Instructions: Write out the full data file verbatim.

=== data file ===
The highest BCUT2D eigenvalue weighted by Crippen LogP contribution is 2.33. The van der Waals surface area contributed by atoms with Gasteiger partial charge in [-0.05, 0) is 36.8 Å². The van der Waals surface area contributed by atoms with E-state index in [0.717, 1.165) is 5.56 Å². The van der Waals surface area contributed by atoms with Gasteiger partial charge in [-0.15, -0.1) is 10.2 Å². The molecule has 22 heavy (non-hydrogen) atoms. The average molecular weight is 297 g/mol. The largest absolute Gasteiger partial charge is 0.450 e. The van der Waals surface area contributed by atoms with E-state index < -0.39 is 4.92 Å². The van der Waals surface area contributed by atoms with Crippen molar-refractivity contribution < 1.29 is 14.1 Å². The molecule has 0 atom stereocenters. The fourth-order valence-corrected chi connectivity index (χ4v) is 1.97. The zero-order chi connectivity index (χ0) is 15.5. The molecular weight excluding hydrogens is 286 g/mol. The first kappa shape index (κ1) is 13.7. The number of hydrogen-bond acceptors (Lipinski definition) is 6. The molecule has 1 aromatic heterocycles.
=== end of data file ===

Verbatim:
The highest BCUT2D eigenvalue weighted by Crippen LogP contribution is 2.33. The van der Waals surface area contributed by atoms with Gasteiger partial charge in [-0.05, 0) is 36.8 Å². The van der Waals surface area contributed by atoms with E-state index in [0.717, 1.165) is 5.56 Å². The van der Waals surface area contributed by atoms with Gasteiger partial charge in [-0.15, -0.1) is 10.2 Å². The molecule has 22 heavy (non-hydrogen) atoms. The average molecular weight is 297 g/mol. The largest absolute Gasteiger partial charge is 0.450 e. The van der Waals surface area contributed by atoms with E-state index < -0.39 is 4.92 Å². The van der Waals surface area contributed by atoms with Crippen molar-refractivity contribution < 1.29 is 14.1 Å². The molecule has 0 atom stereocenters. The fourth-order valence-corrected chi connectivity index (χ4v) is 1.97. The zero-order chi connectivity index (χ0) is 15.5. The molecular weight excluding hydrogens is 286 g/mol. The first kappa shape index (κ1) is 13.7. The number of hydrogen-bond acceptors (Lipinski definition) is 6. The molecule has 1 aromatic heterocycles.